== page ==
Elliot Handler, the co-founder of Mattel, started selling miniature muscle cars to children in 1968. A year later Larry Wood began designing Hot Wheels. These cars hooked the attention of children everywhere. When pushed Hot Wheels cars would roll for several feet compared to their competitors, Matchbox cars only rolled for a few inches. Hot Wheels cars are usually a very inexpensive toy around 99 cents. However, those original cars are worth more than what you’d think.
- Pink Rear-Loading Volkswagen Beach Bomb
There are only one of these little cars known to exist making it very valuable. The person who owns it is Bruce Pascal who also holds the biggest and most valuable Hot Wheels collection in the world. The Beach Bomb was built in 1969 and features yellow surfboards loaded in the back. The design never made it to mass production and was scrapped by Mattel. Mr. Pascal purchased the car for $72,000.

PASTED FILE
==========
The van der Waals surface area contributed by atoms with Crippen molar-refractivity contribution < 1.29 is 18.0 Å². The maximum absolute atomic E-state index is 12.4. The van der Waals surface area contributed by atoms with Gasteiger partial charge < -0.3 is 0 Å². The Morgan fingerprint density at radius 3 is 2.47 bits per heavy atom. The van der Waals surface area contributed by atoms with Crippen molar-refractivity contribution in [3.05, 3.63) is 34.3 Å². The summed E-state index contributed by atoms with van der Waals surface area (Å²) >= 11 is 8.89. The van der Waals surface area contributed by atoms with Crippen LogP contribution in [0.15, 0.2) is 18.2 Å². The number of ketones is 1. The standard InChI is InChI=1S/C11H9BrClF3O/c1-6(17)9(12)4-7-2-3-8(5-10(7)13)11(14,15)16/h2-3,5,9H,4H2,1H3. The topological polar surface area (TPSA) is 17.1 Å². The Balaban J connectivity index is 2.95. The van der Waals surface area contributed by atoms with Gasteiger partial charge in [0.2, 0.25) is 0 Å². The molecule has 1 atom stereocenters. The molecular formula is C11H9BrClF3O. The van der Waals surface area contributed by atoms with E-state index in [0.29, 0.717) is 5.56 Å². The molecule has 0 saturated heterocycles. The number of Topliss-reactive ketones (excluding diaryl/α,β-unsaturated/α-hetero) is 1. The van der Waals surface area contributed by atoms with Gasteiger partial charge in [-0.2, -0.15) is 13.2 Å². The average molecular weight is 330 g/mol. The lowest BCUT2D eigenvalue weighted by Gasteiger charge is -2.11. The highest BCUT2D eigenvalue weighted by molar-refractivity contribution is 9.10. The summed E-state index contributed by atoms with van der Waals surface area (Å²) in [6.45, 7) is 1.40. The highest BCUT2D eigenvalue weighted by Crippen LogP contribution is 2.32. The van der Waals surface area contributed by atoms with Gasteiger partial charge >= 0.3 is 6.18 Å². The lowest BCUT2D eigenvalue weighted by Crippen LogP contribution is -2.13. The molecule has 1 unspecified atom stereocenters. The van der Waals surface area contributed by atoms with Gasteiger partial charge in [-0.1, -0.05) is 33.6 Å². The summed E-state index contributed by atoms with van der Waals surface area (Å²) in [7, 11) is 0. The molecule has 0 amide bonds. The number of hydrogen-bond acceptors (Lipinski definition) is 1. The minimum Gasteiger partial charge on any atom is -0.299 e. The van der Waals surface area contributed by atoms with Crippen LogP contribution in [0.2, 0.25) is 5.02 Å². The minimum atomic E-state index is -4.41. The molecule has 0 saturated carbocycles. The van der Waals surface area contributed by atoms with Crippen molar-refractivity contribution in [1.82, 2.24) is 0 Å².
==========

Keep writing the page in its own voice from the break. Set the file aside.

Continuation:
- 1968 “Cheetah” Base Python (Hong Kong Base)
This Hot Wheel gets it name from the metal its made from at a Hong Kong patent pending base. This car, now named Python, is considered rare because to begin with it shared the name of GM executive Bill Thomas’s corvette modeled Cobra Killer. There was only a handful of these Hot Wheels made before the name change, and they were all colored red. Only a few of those have been found, and they are all worth about $10,000.
- 1974 Blue Rodger Dodger
The Rodger Dodger Hot Wheel was mass produced in red, purple, and yellow. However, there were only seven made in blue. If you ever find one of the seven, it will cost you around $8,000.
- 1970 Ed Shaver Custom AMX
The Ed Shaver Custom AMX was produced exclusively in the UK in color blue as part of an “Exclusive Racing Series.” Some of these cars were passed out at race tracks where Ed Shaver raced and as part of a cereal box promotion. Only a few of these cars still exist, and they sell for around $4,000.